By the kindess of a friend, I regularly read the newsletter of an American church of the Ukrainian diaspora. And what constantly strikes me is the determination of the Ukrainian Church to maintain and, if necessary, to restore, its own authentically Byzantine traditions; and to emphasise to its people that they are not 'Roman' Catholics. Reading between the lines, I suspect that there is even some resistance to this among some of their laity; that delatinisation legislation stimulates the angry question "Why are we being turned into Orthodox?"
And I have just spotted - in the March 20 newsletter - that the Second Sunday of Great Lent is also the Feast of "St Gregory Palamas" ... reminding me of a question that I raised in posts a little while ago. S Gregory was a great fourteenth century Archbishop of Thessalonica whose teaching, mediated to him from the earlier Greek Fathers through S Symeon the New Theologian, claimed to describe and to justify the teaching and ascetical practises of Athonite monasticism (he was also very explicit about our Lady as Mediatrix of All Graces, but that's another question). For a long time, S Gregory was attacked as a heretic by Latin theologians; and I think I am right in saying that he has never popped up in the Martyrologium Romanum! The fact that large Churches in full Peace and Communion with the Holy See (the Ukrainians and the Melkites) commemorate him liturgically on a Sunday in Lent must have ecclesial significance for all the particular churches in Peace and Communion with Rome, Latin as well as Oriental.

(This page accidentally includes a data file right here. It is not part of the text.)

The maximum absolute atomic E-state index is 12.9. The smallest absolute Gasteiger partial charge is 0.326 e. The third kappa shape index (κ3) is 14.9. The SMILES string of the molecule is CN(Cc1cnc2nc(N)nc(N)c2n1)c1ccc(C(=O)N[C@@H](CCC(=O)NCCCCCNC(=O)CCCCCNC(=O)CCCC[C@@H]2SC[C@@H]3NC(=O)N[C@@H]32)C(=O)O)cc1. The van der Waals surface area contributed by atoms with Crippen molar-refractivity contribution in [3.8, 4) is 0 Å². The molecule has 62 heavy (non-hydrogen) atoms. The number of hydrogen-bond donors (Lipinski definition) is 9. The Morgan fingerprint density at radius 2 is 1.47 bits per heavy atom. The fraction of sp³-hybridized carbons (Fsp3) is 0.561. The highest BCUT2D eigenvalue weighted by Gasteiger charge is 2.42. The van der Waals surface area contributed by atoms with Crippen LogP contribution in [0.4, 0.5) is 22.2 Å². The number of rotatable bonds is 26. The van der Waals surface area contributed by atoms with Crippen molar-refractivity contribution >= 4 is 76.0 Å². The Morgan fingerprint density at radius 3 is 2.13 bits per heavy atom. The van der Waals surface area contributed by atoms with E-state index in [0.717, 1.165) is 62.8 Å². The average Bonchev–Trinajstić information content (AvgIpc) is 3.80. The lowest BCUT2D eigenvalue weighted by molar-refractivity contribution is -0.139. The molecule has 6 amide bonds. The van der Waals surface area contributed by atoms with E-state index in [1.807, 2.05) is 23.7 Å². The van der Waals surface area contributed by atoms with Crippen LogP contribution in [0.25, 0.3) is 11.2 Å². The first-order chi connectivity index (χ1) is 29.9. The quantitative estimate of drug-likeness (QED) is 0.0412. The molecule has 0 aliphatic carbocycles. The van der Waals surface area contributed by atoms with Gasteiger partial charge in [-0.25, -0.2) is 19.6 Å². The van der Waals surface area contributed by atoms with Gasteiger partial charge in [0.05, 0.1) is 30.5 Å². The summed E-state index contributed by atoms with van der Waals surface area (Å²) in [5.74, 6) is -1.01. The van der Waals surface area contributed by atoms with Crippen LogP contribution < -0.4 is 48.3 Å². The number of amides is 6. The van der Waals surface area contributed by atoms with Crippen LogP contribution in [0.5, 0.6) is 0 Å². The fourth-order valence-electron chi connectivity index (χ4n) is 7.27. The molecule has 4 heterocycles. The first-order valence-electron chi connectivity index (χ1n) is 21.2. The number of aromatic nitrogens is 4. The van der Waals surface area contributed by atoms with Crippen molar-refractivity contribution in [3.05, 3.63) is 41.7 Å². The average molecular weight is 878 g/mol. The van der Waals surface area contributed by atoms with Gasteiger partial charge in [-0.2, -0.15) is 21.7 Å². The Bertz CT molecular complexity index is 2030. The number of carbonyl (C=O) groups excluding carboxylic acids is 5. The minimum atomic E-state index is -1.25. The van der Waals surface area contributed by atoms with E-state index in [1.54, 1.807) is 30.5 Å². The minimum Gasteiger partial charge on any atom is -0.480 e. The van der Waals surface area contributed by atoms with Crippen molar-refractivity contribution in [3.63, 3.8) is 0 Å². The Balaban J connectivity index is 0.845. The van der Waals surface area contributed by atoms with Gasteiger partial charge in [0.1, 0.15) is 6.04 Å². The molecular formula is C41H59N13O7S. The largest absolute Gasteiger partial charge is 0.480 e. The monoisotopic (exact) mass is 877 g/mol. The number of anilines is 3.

I see these Byzantine communities as valuable reminders that the Catholic Church is more than just the Latin Church; and that the "Eastern Rites" (a horrid phrase) are not simply 'ordinary' or 'mainstream' Catholics who are graciously permitted, for reasons of ancestral fetich, to dress up in funny clothes (the other day, in the library of Allen Hall, I browsed through the Bullarium of Benedict XIV, my second most favourite pope, rereading his enactments preserving the rights of the Patriarch of Antioch and of the Melkite tradition against disdainful and illiterate Latins). I am currently trying to get out of the habit of criticising the Church of England; but I can't resist the temptation to point out the the Churches who are at one with the See of Rome contain within them an infinitely greater variety of (encouraged) diversity than you could ever find within Anglicanism. Two lungs, indeed. Or more.
By the way ... the video from the Ukraine suggests that the solita oscula are still very much alive and kicking among Byzantines!